The Salish Sea Emerging Stewards kick off

Cowichan students join us for a full day of hands-on learning at UVic.

We’re very excited to be kicking off the Salish Sea Emerging Stewards Program this week with youth from the Indigenous Leadership program and other youth from the Cowichan School District. We’re in the first phase of our new three part Salish Sea Stewards program. This is the land-based preliminary learning phase where we’ll be introducing key themes and ideas that we focus on for the program.

As part of this phase, we’ve partnered with local scientists, knowledge holders and conservationists to deliver four hands-on interactive learning stations at the University of Victoria.

The Raincoast Applied Conservation Science Lab will be presenting their bear research that is currently being conducted on the central coast. The students will get the chance to become scientists and to try out some of the bear research tools and practices used.

Joe Akerman is a knowledge holder and youth educator and a leader with the Xwaaqw’um Project. He will be sharing stories and experiences with us to help us understand the land and wildlife from an Indigenous perspective.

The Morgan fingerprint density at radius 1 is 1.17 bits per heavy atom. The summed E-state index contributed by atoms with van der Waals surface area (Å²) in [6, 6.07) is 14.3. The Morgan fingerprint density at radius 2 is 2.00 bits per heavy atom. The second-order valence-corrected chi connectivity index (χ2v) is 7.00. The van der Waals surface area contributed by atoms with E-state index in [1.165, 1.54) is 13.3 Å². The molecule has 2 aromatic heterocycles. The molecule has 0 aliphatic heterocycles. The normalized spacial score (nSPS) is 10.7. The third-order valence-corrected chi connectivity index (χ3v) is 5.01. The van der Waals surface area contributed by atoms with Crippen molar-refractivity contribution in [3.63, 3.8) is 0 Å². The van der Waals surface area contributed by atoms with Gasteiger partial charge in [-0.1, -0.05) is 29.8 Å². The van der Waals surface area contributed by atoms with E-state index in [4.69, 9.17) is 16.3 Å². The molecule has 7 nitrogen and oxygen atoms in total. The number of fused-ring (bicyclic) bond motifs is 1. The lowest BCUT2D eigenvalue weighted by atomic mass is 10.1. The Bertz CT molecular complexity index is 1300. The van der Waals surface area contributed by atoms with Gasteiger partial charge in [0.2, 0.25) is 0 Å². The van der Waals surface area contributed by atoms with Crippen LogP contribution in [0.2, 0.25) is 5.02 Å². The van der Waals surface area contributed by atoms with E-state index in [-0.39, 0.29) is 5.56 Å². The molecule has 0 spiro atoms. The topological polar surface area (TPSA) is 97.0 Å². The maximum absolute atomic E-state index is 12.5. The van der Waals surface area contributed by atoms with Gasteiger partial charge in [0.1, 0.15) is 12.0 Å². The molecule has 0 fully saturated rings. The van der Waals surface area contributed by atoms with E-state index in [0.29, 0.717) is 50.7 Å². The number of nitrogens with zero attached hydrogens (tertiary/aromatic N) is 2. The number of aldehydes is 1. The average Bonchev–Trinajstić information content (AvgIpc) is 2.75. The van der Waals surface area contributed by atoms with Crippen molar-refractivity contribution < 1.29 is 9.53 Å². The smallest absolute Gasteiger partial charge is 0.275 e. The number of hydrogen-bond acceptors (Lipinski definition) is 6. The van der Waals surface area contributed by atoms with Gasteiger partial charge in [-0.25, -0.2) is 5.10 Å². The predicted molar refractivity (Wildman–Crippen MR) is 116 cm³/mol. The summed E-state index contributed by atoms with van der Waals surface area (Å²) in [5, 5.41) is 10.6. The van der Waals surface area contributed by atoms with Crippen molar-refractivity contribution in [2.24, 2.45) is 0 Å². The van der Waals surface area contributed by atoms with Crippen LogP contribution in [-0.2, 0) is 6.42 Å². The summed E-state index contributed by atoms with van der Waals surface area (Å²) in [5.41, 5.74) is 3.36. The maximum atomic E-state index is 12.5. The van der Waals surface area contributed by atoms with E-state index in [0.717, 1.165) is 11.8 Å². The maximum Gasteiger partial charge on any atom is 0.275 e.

Nicole Smith is a freelance archeologist who will help us understand the geological changes this land has gone through since the last ice age and helping us spot the clues around us in nature that help us understand the past.

Nancy Turner’s graduate students, Fiona Hamersley Chambers and Pamela Spalding, will be helping us identify local native plants and introduce us to ethnobotany.

The program will close tomorrow in the First People’s ceremonial hall with Robbie Louis, a local knowledge holder, who will be sharing some stories with us.

It takes a village to make a program like this happen. We would like to thank all our partners and supporters for helping make this possible.

Raincoast Education

Help us protect KELÁ_EKE Kingfisher Forest

Together with Pender Islands Conservancy, we are raising funds to purchase and permanently protect a 45 acre forested property on the edge of the Salish Sea. The KELÁ_EKE Kingfisher Forest is located within the Coastal Douglas-fir (CDF) biogeoclimatic zone, one of the most biodiverse ecosystems in Canada. It is also among the most threatened in Canada. Protecting these forests is an investment in our collective future.

We’ve just announced a donation matching campaign to support the purchase and permanent protection of KELÁ_EKE Kingfisher Forest. Every dollar donated before December 31, 2022 will be matched by anonymous donors. This is a chance for you to double your impact!